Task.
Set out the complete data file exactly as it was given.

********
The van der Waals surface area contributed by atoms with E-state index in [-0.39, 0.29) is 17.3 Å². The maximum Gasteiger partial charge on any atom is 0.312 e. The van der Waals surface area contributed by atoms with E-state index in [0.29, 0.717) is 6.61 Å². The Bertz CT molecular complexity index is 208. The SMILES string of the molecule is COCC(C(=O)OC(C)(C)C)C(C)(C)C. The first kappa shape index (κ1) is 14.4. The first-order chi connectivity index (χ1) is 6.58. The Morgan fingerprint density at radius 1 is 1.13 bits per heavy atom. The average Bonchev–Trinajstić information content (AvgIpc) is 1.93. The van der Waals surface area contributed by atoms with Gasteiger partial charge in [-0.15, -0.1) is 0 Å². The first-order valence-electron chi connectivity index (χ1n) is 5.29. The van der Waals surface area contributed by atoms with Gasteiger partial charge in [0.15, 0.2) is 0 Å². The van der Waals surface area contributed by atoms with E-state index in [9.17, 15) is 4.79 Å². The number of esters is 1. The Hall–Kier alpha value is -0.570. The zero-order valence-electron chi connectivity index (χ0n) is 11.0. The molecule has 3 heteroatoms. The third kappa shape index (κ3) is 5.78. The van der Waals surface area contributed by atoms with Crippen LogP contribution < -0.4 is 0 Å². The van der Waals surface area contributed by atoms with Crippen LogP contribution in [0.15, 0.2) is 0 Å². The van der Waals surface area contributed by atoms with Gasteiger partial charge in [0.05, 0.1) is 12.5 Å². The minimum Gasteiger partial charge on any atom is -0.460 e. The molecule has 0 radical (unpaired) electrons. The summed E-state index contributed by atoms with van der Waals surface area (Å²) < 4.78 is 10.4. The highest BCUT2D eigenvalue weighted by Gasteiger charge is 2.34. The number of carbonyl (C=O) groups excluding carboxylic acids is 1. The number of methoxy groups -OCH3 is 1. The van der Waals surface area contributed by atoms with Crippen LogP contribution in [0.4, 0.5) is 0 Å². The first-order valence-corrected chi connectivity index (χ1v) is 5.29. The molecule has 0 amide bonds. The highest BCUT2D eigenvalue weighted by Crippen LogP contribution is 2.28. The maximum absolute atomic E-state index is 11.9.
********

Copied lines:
The van der Waals surface area contributed by atoms with E-state index in [-0.39, 0.29) is 17.3 Å². The maximum Gasteiger partial charge on any atom is 0.312 e. The van der Waals surface area contributed by atoms with E-state index in [0.29, 0.717) is 6.61 Å². The Bertz CT molecular complexity index is 208. The SMILES string of the molecule is COCC(C(=O)OC(C)(C)C)C(C)(C)C. The first kappa shape index (κ1) is 14.4. The first-order chi connectivity index (χ1) is 6.58. The Morgan fingerprint density at radius 1 is 1.13 bits per heavy atom. The average Bonchev–Trinajstić information content (AvgIpc) is 1.93. The van der Waals surface area contributed by atoms with Gasteiger partial charge in [-0.15, -0.1) is 0 Å². The first-order valence-electron chi connectivity index (χ1n) is 5.29. The van der Waals surface area contributed by atoms with Gasteiger partial charge in [0.15, 0.2) is 0 Å². The van der Waals surface area contributed by atoms with E-state index in [9.17, 15) is 4.79 Å². The number of esters is 1. The Hall–Kier alpha value is -0.570. The zero-order valence-electron chi connectivity index (χ0n) is 11.0. The molecule has 3 heteroatoms. The third kappa shape index (κ3) is 5.78. The van der Waals surface area contributed by atoms with Crippen LogP contribution < -0.4 is 0 Å². The van der Waals surface area contributed by atoms with Crippen LogP contribution in [0.15, 0.2) is 0 Å². The van der Waals surface area contributed by atoms with Gasteiger partial charge in [0.05, 0.1) is 12.5 Å². The minimum Gasteiger partial charge on any atom is -0.460 e. The molecule has 0 radical (unpaired) electrons. The summed E-state index contributed by atoms with van der Waals surface area (Å²) < 4.78 is 10.4. The highest BCUT2D eigenvalue weighted by Gasteiger charge is 2.34. The number of carbonyl (C=O) groups excluding carboxylic acids is 1. The number of methoxy groups -OCH3 is 1. The van der Waals surface area contributed by atoms with Crippen LogP contribution in [0.4, 0.5) is 0 Å². The first-order valence-corrected chi connectivity index (χ1v) is 5.29. The molecule has 0 amide bonds. The highest BCUT2D eigenvalue weighted by Crippen LogP contribution is 2.28. The maximum absolute atomic E-state index is 11.9.